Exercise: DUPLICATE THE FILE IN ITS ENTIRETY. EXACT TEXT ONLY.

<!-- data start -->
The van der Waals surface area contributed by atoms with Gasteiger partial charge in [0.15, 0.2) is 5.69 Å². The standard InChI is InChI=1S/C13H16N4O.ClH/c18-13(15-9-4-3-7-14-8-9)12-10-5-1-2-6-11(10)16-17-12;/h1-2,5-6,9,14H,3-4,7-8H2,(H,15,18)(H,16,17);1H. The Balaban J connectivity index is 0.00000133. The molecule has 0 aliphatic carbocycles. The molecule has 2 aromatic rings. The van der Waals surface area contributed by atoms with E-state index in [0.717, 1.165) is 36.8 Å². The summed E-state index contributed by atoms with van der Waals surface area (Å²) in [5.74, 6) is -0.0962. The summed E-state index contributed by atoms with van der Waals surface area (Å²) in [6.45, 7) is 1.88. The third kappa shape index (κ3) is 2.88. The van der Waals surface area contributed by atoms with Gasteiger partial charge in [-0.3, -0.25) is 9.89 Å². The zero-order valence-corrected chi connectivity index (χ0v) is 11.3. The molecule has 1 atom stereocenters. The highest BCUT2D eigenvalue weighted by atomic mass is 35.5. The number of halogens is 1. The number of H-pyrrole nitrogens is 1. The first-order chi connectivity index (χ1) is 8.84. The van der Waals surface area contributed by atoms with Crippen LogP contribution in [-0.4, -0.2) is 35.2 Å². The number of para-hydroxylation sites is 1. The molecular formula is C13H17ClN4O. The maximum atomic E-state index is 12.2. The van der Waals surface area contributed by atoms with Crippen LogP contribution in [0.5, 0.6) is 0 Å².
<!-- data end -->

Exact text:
The van der Waals surface area contributed by atoms with Gasteiger partial charge in [0.15, 0.2) is 5.69 Å². The standard InChI is InChI=1S/C13H16N4O.ClH/c18-13(15-9-4-3-7-14-8-9)12-10-5-1-2-6-11(10)16-17-12;/h1-2,5-6,9,14H,3-4,7-8H2,(H,15,18)(H,16,17);1H. The Balaban J connectivity index is 0.00000133. The molecule has 0 aliphatic carbocycles. The molecule has 2 aromatic rings. The van der Waals surface area contributed by atoms with E-state index in [0.717, 1.165) is 36.8 Å². The summed E-state index contributed by atoms with van der Waals surface area (Å²) in [5.74, 6) is -0.0962. The summed E-state index contributed by atoms with van der Waals surface area (Å²) in [6.45, 7) is 1.88. The third kappa shape index (κ3) is 2.88. The van der Waals surface area contributed by atoms with Gasteiger partial charge in [-0.3, -0.25) is 9.89 Å². The zero-order valence-corrected chi connectivity index (χ0v) is 11.3. The molecule has 1 atom stereocenters. The highest BCUT2D eigenvalue weighted by atomic mass is 35.5. The number of halogens is 1. The number of H-pyrrole nitrogens is 1. The first-order chi connectivity index (χ1) is 8.84. The van der Waals surface area contributed by atoms with Crippen LogP contribution in [-0.4, -0.2) is 35.2 Å². The number of para-hydroxylation sites is 1. The molecular formula is C13H17ClN4O. The maximum atomic E-state index is 12.2. The van der Waals surface area contributed by atoms with Crippen LogP contribution in [0.5, 0.6) is 0 Å².